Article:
San Juan, Puerto Rico (CNN)Elaine Duke, the acting secretary of Homeland Security, on Friday sought to clarify her comments that the aftermath of Hurricane Maria was a "good news story" as she traveled to Puerto Rico amid scrutiny of the administration's response.
DHS's Elaine Duke explains 'good news story' quote
"We will never be satisfied," Duke told CNN and reporters traveling with her on the tarmac at San Juan International Airport.
The department announced the trip Thursday evening after Duke's "good news" comments at the White House earlier that day. Traveling with the secretary Friday was a coterie of federal officials from across the administration, including the Department of Energy, Coast Guard, TSA, FDA, the Army Corps of Engineers and DHS. Puerto Rico's congressional delegate also traveled with the group.
Duke told reporters that she is "happy" about how hard everyone is working together -- the people, the government of Puerto Rico and federal officials -- but said "there's much much more work to do and we will never be satisfied. That's why we're here, that's why we're staying until people are back in their homes, the schools are open, and everyone is safe."
Thursday, Duke stirred controversy when referring to the government's response in Puerto Rico as a "good news story."
"I know it is really a good news story in terms of our ability to reach people and the limited number of deaths that have taken place in such a devastating hurricane," Duke said.
San Juan Mayor Carmen Yulín Cruz Friday morning blasted Duke's comments.
On the plane Friday, official after official told the reporters gathered that much work remains and the government won't rest until everyone in Puerto Rico has some semblance of normalcy.
Still, they reiterated their pride in the government's response, emphasizing their efforts to work together and with the teams on the ground.
Duke also spoke alongside Puerto Rico's governor, Ricardo Rossello, and Rep. Jennifer Gonzalez, the delegate from the territory, during a press conference Friday.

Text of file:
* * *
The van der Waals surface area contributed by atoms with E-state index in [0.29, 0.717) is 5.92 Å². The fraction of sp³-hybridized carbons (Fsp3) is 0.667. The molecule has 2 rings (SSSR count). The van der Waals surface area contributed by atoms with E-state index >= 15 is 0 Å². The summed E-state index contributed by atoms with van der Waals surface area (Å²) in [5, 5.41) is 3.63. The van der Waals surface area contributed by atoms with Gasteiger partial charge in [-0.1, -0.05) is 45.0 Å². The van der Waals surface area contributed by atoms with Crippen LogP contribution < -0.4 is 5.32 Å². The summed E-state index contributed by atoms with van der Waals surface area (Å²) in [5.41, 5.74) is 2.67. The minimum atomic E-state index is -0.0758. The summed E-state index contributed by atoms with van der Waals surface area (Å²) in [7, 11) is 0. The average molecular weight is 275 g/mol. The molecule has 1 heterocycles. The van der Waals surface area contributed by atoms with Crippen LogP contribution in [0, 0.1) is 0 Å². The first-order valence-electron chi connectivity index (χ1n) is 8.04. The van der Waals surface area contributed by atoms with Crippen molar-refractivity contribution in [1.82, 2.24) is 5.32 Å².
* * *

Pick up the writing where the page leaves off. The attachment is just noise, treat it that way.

In her remarks, Duke said she was proud of "Americans helping Americans."
"I am proud of the work that Department of Defense, FEMA, and the territory, along with the first responders, are doing," she said. "Clearly the situation here in Puerto Rico after the devastating hurricane is not satisfactory, but together we are getting there. And the progress today is very, very strong."
The agencies projected an air of intensity on the trip. Officials huddled over a map in the plane's private cabin, briefing Duke on the situation on the ground and the work that needs to be done.
Army Corps of Engineers commander Lt. Gen. Todd Semonite told Duke and reporters that he expects that a small group of remote homes could take a year to have power restored.
Asked specifically by reporters for her reaction to the mayor's rebuke of her "good news story" comments, Duke said she was referring to how well everyone is working together.
"The end of my statement about good news," Duke said, "was it was good news that the people of Puerto Rico, the many public servants of the US and the government of Puerto Rico are working together and I do believe that that is the way -- part of the way -- we believe, and it's nice to see the communities together trying to recover and support each other."
Duke was speaking to reporters on the tarmac in San Juan before boarding a helicopter for an aerial look at the devastation. After the tour, she was set to hold a meeting with the governor of Puerto Rico and officials.
Traveling with Duke were TSA Administrator David Pekoske, FDA Commissioner Scott Gottlieb, Semonite, Coast Guard VADM Karl Schultz, DHS infrastructure official Christopher Krebs, and Puerto Rico Resident Commissioner Jenniffer Gonzalez-Colon.